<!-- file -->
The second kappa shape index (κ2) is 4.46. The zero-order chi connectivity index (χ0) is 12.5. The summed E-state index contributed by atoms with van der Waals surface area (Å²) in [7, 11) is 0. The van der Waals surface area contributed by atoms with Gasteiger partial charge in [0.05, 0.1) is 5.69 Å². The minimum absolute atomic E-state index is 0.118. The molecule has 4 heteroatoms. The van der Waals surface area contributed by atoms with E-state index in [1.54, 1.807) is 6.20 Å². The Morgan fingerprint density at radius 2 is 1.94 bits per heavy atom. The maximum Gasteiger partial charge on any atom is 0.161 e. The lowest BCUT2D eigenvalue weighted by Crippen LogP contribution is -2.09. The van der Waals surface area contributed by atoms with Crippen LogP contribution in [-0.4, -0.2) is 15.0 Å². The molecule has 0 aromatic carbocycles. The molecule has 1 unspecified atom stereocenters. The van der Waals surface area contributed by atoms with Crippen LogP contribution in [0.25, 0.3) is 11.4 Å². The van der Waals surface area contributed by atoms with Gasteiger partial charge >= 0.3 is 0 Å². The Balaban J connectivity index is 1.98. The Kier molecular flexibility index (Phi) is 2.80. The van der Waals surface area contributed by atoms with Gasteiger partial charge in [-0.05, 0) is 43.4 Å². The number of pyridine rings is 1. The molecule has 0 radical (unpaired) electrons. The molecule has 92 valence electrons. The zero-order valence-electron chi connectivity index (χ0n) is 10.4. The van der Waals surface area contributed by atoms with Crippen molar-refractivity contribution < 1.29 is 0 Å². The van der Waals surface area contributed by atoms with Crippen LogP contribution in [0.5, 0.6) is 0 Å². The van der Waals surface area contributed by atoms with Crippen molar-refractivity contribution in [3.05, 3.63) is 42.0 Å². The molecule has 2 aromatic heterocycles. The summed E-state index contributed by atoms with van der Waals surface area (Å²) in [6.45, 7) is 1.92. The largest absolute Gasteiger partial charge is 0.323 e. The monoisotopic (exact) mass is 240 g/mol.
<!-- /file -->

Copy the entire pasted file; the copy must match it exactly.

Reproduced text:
The second kappa shape index (κ2) is 4.46. The zero-order chi connectivity index (χ0) is 12.5. The summed E-state index contributed by atoms with van der Waals surface area (Å²) in [7, 11) is 0. The van der Waals surface area contributed by atoms with Gasteiger partial charge in [0.05, 0.1) is 5.69 Å². The minimum absolute atomic E-state index is 0.118. The molecule has 4 heteroatoms. The van der Waals surface area contributed by atoms with E-state index in [1.54, 1.807) is 6.20 Å². The Morgan fingerprint density at radius 2 is 1.94 bits per heavy atom. The maximum Gasteiger partial charge on any atom is 0.161 e. The lowest BCUT2D eigenvalue weighted by Crippen LogP contribution is -2.09. The van der Waals surface area contributed by atoms with Crippen LogP contribution in [-0.4, -0.2) is 15.0 Å². The molecule has 0 aromatic carbocycles. The molecule has 1 unspecified atom stereocenters. The van der Waals surface area contributed by atoms with Crippen LogP contribution in [0.25, 0.3) is 11.4 Å². The van der Waals surface area contributed by atoms with Gasteiger partial charge >= 0.3 is 0 Å². The Balaban J connectivity index is 1.98. The Kier molecular flexibility index (Phi) is 2.80. The van der Waals surface area contributed by atoms with Gasteiger partial charge in [-0.05, 0) is 43.4 Å². The number of pyridine rings is 1. The molecule has 0 radical (unpaired) electrons. The molecule has 92 valence electrons. The zero-order valence-electron chi connectivity index (χ0n) is 10.4. The van der Waals surface area contributed by atoms with Crippen molar-refractivity contribution < 1.29 is 0 Å². The van der Waals surface area contributed by atoms with Crippen LogP contribution in [0.5, 0.6) is 0 Å². The van der Waals surface area contributed by atoms with Crippen molar-refractivity contribution in [3.05, 3.63) is 42.0 Å². The molecule has 2 aromatic heterocycles. The summed E-state index contributed by atoms with van der Waals surface area (Å²) in [6.45, 7) is 1.92. The largest absolute Gasteiger partial charge is 0.323 e. The monoisotopic (exact) mass is 240 g/mol.